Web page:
I wouldn't if I were you
I know what she can do
She's deadly man
And she could really rip your world apart
Mind over matter
#10 The Lions of Njombe
It happened in 1932, in Tanzania near the town of Njombe. A large pride of lions went into a particularly brutal killing spree. The lions kept attacking and, eventually, took over 1,500 human lives (some say over 2000); the worst lion attack in History, and one of the worst cases of animal attacks ever recorded. Eventually, George Rushby, a famed hunter, decided to put an end to the attacks. He killed 15 lions, and the rest of the pride eventually abandoned the area, finally ending the nightmare.
#9 Two Toed Tom
This huge male American alligator was said to roam the swamps in the border of Alabama and Florida during the 20s. He had lost all but two of the toes in his left “hand”, and left very recognizable tracks on the mud, so he was nicknamed “Two Toed Tom” by the local people. He measured 15 feet long, and made himself infamous by devouring scores of cows, mules and, of course, humans, particularly women (snatched as they washed clothes in the water). Bullets were said to have little effect on him and all attempts on his life failed. One farmer had been chasing Tom for twenty years, unsuccessfully, so he decided to throw fifteen dynamite-filled buckets into the pond were Tom was supposed to live, and finally get rid of the problem once and for all. The explosion killed everything in the pond, but not Tom. The most amazing part of the story is that, although he was most famous during the 20s, Tom was seemingly still alive during the 80s, when a huge gator lacking two of his toes was reported in the same swamps where he had roamed his entire life.
Two Toed Tom was never captured.
The largest, most powerful land predator in Japan is the Brown Bear, and, perhaps the most brutal bear attack in history took place in the village of Sankebetsu, Hokkaido, in 1915. The area was inhabited by brown bears, including a gigantic male known as Kesagake. Kesagake used to visit Sankebetsu to feed on harvested corn; having became a nuisance, he was shot by two villagers and fled to the mountains, injured. The villagers believed that, after being shot, the bear would learn to fear humans and stay away from the crops. They were wrong.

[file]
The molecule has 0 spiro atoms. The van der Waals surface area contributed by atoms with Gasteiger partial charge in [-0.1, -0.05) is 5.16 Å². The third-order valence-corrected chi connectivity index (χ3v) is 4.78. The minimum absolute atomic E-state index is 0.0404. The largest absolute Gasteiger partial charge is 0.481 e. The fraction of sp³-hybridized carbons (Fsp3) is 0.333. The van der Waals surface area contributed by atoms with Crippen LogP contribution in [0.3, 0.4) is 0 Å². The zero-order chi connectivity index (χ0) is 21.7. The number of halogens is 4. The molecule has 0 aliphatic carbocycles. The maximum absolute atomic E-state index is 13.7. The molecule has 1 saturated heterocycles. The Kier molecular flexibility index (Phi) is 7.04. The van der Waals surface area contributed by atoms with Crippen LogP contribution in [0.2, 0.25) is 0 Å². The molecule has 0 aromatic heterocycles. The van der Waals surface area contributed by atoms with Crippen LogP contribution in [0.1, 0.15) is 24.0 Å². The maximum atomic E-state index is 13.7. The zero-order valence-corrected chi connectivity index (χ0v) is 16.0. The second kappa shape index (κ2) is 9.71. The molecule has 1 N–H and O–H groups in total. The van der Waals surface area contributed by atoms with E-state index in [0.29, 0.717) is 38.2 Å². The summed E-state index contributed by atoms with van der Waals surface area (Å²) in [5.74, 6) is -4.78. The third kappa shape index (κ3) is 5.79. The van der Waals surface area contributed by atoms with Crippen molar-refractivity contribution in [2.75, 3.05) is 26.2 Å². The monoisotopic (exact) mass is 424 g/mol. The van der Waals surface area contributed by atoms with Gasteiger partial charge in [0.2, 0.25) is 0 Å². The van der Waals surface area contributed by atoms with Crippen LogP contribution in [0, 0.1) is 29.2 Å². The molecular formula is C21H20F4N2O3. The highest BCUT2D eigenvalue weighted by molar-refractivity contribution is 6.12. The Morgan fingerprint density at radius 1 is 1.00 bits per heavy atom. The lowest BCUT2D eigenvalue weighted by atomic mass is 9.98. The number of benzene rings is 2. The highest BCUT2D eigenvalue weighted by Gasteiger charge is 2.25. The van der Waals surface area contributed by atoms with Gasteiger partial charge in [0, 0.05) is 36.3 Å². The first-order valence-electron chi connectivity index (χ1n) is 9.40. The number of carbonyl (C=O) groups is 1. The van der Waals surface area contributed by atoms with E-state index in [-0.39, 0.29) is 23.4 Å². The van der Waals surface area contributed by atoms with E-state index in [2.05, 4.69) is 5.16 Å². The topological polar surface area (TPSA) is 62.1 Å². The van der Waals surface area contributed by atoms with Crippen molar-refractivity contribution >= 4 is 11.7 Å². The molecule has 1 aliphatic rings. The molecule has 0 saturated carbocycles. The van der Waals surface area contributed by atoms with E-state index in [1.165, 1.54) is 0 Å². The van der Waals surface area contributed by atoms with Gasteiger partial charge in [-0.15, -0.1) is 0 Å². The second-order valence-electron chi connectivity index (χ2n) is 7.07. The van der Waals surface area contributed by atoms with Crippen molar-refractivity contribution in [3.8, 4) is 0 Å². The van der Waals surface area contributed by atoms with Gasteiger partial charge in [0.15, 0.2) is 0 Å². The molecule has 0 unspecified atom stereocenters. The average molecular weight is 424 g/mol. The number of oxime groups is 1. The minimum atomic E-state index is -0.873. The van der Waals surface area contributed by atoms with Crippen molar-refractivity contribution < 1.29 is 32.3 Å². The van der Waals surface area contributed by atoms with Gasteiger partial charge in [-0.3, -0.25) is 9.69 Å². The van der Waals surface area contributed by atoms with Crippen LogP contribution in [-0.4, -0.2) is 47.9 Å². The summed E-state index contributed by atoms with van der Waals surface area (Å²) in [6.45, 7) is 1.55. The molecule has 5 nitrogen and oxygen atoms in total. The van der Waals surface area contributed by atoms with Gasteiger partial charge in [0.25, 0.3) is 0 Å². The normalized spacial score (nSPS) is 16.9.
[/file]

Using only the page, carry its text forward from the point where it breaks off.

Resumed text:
On December 9 of 1915, Kesagake showed up again. He entered the house of the Ota family, where the farmer’s wife was alone with a baby she was caring for. The bear attacked the baby, killing him, then went for the woman. She tried to defend herself by throwing firewood at the beast, but was eventually dragged to the forest by the bear. When people arrived to the, now empty, house, they found the floor and walls covered on blood. Thirty men went to the forest, determined to kill the bear and recover the unfortunate woman’s remains. They found Kesagake and shot him again, but failed to kill him. The animal fled and they found the woman’s partially eaten body buried under the snow, where the bear had stored it for later consumption.
The bear later returned to the Ota family’s farm, and armed guards were sent after him. But this left another village house unprotected, and Kesagake took advantage of this, attacking the Miyoke family’s home and mauling everyone inside. In only two days, Kesagake had killed six people. The villagers were terrified and most of the guards abandoned their posts out of fear.
A famed bear hunter was informed of the incidents, and he identified the bear as being Kesagake and informed that the bear had actually killed before the Sankebetsu attacks. At first he refused to participate in the hunt but eventually he joined the group and on December 14, he was the one to finally kill Kesagake. The bear was almost 10 feet tall and weighed over 800 lbs. Human remains were found in his stomach.
The region was soon abandoned by villagers and became a ghost town. Even today, the Sankebetsu incident remains the worst animal attack in the history of Japan.
#7 The New Jersey Shark
These shark attacks took place in 1916. This is one of the very few cases of real “man eating sharks” known, with most shark attacks being isolated incidents. It all happened along the coast of New Jersey; the first victim was a young man named Charles Vansant. The shark was extremely tenacious and seemingly followed a lifeguard to the shore, disappearing shortly after. The shark’s teeth had severed Vansant’s femoral arteries and one of his legs had been stripped off its flesh; he bled to death before he could be taken to a hospital. Five days later, another man, Charles Bruder, was attacked by the same shark while swimming away from the shore. The next attacks took place not in the sea, but in a creek near the town of Matawan. Again, people reported seeing a shark in the creek, but they were ignored until, on July 12, an eleven year old boy was attacked while swimming and dragged underwater. A man named Stanley Fisher dove into the water to find the boy’s remains, but he too was attacked by the shark and died of his wounds.